Everyday Economics

The Price of Motherhood

Ready to have a baby? You’ll earn 10 percent more if you wait a year.

Women agonize over the trade-offs between family and career. Now, thanks to Amalia Miller, a young economist at the University of Virginia, there is a new and particularly vivid way to think about those trade-offs.

On average, Miller has found in a new paper, a woman in her 20s will increase her lifetime earnings by 10 percent if she delays the birth of her first child by a year. Part of that is because she’ll earn higher wages—about 3 percent higher—for the rest of her life; the rest is because she’ll work longer hours. For college-educated women, the effects are even bigger. For professional women, the effects are bigger yet—for these women, the wage hike is not 3 percent, but 4.7 percent.

So, if you have your first child at 24 instead of 25, you’re giving up 10 percent of your lifetime earnings. The wage hit comes in two pieces. There’s an immediate drop, followed by a slower rate of growth—right up to the day you retire. So, a 34-year-old woman with a 10-year-old child will (again on average) get smaller percentage raises on a smaller base salary than an otherwise identical woman with a 9-year-old. Each year of delayed childbirth compounds these benefits, at least for women in their 20s. Once you’re in your 30s, there’s far less reward for continued delay. Surprisingly, it appears that none of these effects are mitigated by the passage of family-leave laws.

What is particularly interesting about professor Miller’s findings is how she reached them. Her research is a model for how a clever economist tackles a particularly knotty problem. How does Miller know her findings are reliable? It would never do for her to simply compare the wages of women who gave birth at different ages. A woman who gives birth at 24 might be a different sort of person from a woman who gives birth at 25 and those differences might impact future earnings. Maybe the 24-year-old is less ambitious. Or worse yet (worse from the point of view of sorting out what’s causing what), maybe the 24-year-old started her family sooner precisely because she already saw that her career was going badly.

So, professor Miller did something very clever. Instead of comparing random 24-year-old mothers with random 25-year-old mothers, she compared 24-year-old mothers with 25-year-old mothers who had miscarried at 24. So, she had two groups of women, all of whom made the same choices regarding pregnancy, but some of whom had their first children delayed by an act of chance. That’s a fairer comparison—and it confirmed the 10 percent earnings hit.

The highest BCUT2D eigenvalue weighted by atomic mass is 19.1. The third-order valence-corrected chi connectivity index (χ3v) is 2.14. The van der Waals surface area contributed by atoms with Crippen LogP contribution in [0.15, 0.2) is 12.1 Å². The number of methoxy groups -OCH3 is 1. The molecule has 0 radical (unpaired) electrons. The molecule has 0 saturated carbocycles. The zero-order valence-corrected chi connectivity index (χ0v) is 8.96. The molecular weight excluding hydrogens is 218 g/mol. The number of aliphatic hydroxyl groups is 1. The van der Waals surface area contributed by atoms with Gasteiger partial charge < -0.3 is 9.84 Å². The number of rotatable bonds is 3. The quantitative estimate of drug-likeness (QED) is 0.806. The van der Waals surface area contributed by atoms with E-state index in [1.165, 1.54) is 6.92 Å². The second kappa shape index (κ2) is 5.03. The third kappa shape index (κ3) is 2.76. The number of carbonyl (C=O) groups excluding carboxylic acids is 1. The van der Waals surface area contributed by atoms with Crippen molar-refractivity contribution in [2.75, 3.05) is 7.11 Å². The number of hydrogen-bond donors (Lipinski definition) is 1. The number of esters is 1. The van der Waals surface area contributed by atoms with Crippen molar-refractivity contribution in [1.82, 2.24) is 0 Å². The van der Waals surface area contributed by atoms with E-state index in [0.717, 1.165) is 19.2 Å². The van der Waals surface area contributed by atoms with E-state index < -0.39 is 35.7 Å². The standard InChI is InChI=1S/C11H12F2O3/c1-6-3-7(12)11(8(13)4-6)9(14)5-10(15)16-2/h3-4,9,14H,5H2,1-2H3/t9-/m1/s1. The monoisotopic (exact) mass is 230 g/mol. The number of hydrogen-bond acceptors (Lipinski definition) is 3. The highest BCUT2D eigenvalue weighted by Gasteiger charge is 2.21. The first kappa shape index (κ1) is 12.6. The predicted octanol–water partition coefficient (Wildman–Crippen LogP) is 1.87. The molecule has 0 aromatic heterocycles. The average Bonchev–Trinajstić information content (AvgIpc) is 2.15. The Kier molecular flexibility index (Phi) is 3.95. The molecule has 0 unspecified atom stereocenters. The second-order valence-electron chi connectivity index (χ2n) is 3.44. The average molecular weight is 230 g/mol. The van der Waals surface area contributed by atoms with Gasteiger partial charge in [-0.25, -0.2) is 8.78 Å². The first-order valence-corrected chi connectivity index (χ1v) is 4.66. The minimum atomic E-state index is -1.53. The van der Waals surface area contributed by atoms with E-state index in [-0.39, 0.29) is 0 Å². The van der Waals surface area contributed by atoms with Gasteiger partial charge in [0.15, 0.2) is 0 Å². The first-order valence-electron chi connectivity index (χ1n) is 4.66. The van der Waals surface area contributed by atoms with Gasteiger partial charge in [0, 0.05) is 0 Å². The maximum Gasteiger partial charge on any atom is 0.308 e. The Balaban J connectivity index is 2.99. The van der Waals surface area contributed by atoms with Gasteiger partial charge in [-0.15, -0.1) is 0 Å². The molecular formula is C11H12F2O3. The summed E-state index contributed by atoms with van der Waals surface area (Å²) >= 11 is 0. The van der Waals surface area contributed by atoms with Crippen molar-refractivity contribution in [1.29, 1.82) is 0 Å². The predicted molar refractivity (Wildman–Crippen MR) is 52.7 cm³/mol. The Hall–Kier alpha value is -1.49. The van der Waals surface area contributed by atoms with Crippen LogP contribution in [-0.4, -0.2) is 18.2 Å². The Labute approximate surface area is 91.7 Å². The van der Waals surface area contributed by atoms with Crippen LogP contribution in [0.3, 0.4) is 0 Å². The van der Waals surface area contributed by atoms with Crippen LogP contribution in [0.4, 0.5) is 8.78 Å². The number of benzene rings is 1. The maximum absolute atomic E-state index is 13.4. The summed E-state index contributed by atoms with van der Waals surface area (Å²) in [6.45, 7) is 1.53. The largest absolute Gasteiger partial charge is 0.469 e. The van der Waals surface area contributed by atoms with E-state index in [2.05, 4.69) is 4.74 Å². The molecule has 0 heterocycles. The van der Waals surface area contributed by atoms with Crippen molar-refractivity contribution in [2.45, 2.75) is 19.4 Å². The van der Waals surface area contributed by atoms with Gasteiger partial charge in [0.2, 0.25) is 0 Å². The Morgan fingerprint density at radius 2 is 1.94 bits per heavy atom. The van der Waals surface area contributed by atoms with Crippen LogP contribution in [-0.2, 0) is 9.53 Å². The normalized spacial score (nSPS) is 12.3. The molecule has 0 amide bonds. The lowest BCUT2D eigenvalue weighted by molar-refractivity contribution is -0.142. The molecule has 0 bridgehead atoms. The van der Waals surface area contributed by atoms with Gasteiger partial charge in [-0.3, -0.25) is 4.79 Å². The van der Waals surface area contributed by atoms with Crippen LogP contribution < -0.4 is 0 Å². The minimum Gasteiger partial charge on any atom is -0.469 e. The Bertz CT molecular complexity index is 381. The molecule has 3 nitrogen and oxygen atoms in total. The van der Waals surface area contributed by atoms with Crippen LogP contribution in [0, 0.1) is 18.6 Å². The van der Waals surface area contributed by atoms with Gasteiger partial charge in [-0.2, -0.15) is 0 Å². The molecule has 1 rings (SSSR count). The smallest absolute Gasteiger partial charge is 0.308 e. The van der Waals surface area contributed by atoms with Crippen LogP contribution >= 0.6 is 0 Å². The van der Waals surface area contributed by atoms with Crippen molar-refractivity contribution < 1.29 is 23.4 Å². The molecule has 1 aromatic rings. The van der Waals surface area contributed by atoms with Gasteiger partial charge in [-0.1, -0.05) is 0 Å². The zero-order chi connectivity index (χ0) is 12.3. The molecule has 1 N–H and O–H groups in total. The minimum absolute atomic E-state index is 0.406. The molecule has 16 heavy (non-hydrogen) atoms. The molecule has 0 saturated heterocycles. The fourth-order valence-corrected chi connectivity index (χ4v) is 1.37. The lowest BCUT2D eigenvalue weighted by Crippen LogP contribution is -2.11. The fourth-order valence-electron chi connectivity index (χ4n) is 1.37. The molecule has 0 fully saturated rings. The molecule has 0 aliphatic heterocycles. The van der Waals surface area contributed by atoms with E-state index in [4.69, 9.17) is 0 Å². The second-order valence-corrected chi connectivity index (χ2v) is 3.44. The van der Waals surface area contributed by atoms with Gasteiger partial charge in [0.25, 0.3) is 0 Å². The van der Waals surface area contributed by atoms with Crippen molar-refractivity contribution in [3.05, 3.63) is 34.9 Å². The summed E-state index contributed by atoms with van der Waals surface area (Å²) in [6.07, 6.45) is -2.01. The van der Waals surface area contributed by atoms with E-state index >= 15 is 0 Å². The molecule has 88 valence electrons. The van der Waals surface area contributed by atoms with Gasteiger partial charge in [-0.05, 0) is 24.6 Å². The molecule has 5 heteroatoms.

But the comparison was still imperfect. Maybe miscarriages and high wages have a common cause—a propensity for risk-taking, for example. Miller noted that it appears that most miscarriages are not caused by risky behavior. Then she also performed the statistical equivalent of a second experiment. She compared 25-year-old mothers with those 24-year-old mothers who conceived while using birth control. Now you’ve got two groups of women, none of whom wanted to be pregnant at 24. Some became pregnant by chance, which gives us something like a controlled experiment.

Again, the experiment is imperfect. Getting pregnant while on birth control might be a symptom of carelessness, and carelessness can be a liability in the workplace. So, she tried yet again. She started with a bunch of women who all reported that they’d been trying to get pregnant since they were 23. Some succeeded at 24; others at 25. Insofar as those successes are random (or at least not caused by anything that also affects wages) we have yet a third controlled experiment.

None of these experiments—the miscarriage experiment, the birth-control experiment, and the “trying to get pregnant” experiment—is perfect, but all three point to the same conclusion. Three imperfect experiments still don’t add up to one perfect experiment, but when they all give the same result, we can start to embrace that result with some confidence. In this case, the result is that early motherhood is not only correlated with low wages; it actually causes them.

That’s largely what good empirical economics is about—finding thoughtful and creative ways to distinguish between correlation and causation. Whenever I write on an empirical topic, readers send me e-mail “explaining” that correlation and causation are not the same thing. When they read about a medical breakthrough, do these same readers write to science reporters “explaining” that lab results can’t be trusted unless the test tubes are clean? Competent economists always address the causation/correlation issue, just as competent biochemists always clean their test tubes. Amalia Miller happens to have done it particularly well.